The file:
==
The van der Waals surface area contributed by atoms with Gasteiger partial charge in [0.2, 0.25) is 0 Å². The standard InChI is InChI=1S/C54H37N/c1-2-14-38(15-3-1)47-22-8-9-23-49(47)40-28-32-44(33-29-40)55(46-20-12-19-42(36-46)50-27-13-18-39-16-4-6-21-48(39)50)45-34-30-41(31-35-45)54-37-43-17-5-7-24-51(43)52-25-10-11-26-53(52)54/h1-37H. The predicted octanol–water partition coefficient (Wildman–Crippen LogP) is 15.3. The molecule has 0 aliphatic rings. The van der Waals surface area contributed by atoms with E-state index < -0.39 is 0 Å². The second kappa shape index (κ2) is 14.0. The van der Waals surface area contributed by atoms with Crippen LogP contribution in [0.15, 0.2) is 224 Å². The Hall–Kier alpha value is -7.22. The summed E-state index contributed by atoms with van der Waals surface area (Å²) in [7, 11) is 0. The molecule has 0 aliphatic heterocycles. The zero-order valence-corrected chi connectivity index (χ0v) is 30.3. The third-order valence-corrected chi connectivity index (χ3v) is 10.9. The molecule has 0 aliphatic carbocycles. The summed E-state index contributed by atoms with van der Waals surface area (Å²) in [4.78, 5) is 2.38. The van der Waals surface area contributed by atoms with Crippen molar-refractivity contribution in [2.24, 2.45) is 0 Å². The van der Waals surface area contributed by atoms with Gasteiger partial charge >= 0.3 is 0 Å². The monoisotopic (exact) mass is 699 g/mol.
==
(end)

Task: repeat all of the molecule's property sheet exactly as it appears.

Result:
The van der Waals surface area contributed by atoms with Gasteiger partial charge in [0.2, 0.25) is 0 Å². The standard InChI is InChI=1S/C54H37N/c1-2-14-38(15-3-1)47-22-8-9-23-49(47)40-28-32-44(33-29-40)55(46-20-12-19-42(36-46)50-27-13-18-39-16-4-6-21-48(39)50)45-34-30-41(31-35-45)54-37-43-17-5-7-24-51(43)52-25-10-11-26-53(52)54/h1-37H. The predicted octanol–water partition coefficient (Wildman–Crippen LogP) is 15.3. The molecule has 0 aliphatic rings. The van der Waals surface area contributed by atoms with E-state index < -0.39 is 0 Å². The second kappa shape index (κ2) is 14.0. The van der Waals surface area contributed by atoms with Crippen LogP contribution in [0.15, 0.2) is 224 Å². The Hall–Kier alpha value is -7.22. The summed E-state index contributed by atoms with van der Waals surface area (Å²) in [7, 11) is 0. The molecule has 0 aliphatic heterocycles. The zero-order valence-corrected chi connectivity index (χ0v) is 30.3. The third-order valence-corrected chi connectivity index (χ3v) is 10.9. The molecule has 0 aliphatic carbocycles. The summed E-state index contributed by atoms with van der Waals surface area (Å²) in [4.78, 5) is 2.38. The van der Waals surface area contributed by atoms with Crippen molar-refractivity contribution in [2.24, 2.45) is 0 Å². The van der Waals surface area contributed by atoms with Gasteiger partial charge >= 0.3 is 0 Å². The monoisotopic (exact) mass is 699 g/mol.